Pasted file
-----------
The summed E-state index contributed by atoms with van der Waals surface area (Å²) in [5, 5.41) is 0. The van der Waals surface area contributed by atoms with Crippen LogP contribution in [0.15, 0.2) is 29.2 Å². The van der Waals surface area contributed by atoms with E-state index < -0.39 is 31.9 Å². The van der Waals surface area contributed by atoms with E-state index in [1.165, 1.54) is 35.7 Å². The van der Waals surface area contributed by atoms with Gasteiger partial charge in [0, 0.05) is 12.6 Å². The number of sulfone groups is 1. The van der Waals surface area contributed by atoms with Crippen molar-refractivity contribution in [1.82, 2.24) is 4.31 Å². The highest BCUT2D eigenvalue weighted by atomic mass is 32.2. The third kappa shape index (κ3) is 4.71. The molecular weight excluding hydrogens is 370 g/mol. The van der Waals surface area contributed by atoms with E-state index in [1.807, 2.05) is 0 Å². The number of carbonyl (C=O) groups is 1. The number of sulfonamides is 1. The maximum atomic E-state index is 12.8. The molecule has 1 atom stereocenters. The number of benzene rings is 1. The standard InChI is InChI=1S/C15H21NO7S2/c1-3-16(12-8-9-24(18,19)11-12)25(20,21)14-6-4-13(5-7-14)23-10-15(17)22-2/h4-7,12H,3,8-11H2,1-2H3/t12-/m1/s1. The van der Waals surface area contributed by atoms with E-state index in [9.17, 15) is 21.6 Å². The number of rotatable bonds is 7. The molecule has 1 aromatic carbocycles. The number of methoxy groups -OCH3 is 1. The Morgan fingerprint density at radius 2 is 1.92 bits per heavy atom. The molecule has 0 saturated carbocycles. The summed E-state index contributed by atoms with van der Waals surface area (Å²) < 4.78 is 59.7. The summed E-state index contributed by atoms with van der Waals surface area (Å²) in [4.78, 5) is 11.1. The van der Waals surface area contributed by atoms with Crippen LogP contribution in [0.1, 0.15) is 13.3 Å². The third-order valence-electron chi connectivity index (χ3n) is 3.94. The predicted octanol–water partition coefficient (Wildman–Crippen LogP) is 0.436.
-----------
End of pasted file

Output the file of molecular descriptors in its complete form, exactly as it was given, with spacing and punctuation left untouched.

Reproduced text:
The summed E-state index contributed by atoms with van der Waals surface area (Å²) in [5, 5.41) is 0. The van der Waals surface area contributed by atoms with Crippen LogP contribution in [0.15, 0.2) is 29.2 Å². The van der Waals surface area contributed by atoms with E-state index < -0.39 is 31.9 Å². The van der Waals surface area contributed by atoms with E-state index in [1.165, 1.54) is 35.7 Å². The van der Waals surface area contributed by atoms with Gasteiger partial charge in [0, 0.05) is 12.6 Å². The number of sulfone groups is 1. The van der Waals surface area contributed by atoms with Crippen molar-refractivity contribution in [1.82, 2.24) is 4.31 Å². The highest BCUT2D eigenvalue weighted by atomic mass is 32.2. The third kappa shape index (κ3) is 4.71. The molecular weight excluding hydrogens is 370 g/mol. The van der Waals surface area contributed by atoms with E-state index in [1.807, 2.05) is 0 Å². The number of carbonyl (C=O) groups is 1. The number of sulfonamides is 1. The maximum atomic E-state index is 12.8. The molecule has 1 atom stereocenters. The number of benzene rings is 1. The standard InChI is InChI=1S/C15H21NO7S2/c1-3-16(12-8-9-24(18,19)11-12)25(20,21)14-6-4-13(5-7-14)23-10-15(17)22-2/h4-7,12H,3,8-11H2,1-2H3/t12-/m1/s1. The van der Waals surface area contributed by atoms with E-state index in [9.17, 15) is 21.6 Å². The number of rotatable bonds is 7. The molecule has 1 aromatic carbocycles. The number of methoxy groups -OCH3 is 1. The Morgan fingerprint density at radius 2 is 1.92 bits per heavy atom. The molecule has 0 saturated carbocycles. The summed E-state index contributed by atoms with van der Waals surface area (Å²) < 4.78 is 59.7. The summed E-state index contributed by atoms with van der Waals surface area (Å²) in [4.78, 5) is 11.1. The van der Waals surface area contributed by atoms with Crippen LogP contribution in [0.1, 0.15) is 13.3 Å². The third-order valence-electron chi connectivity index (χ3n) is 3.94. The predicted octanol–water partition coefficient (Wildman–Crippen LogP) is 0.436.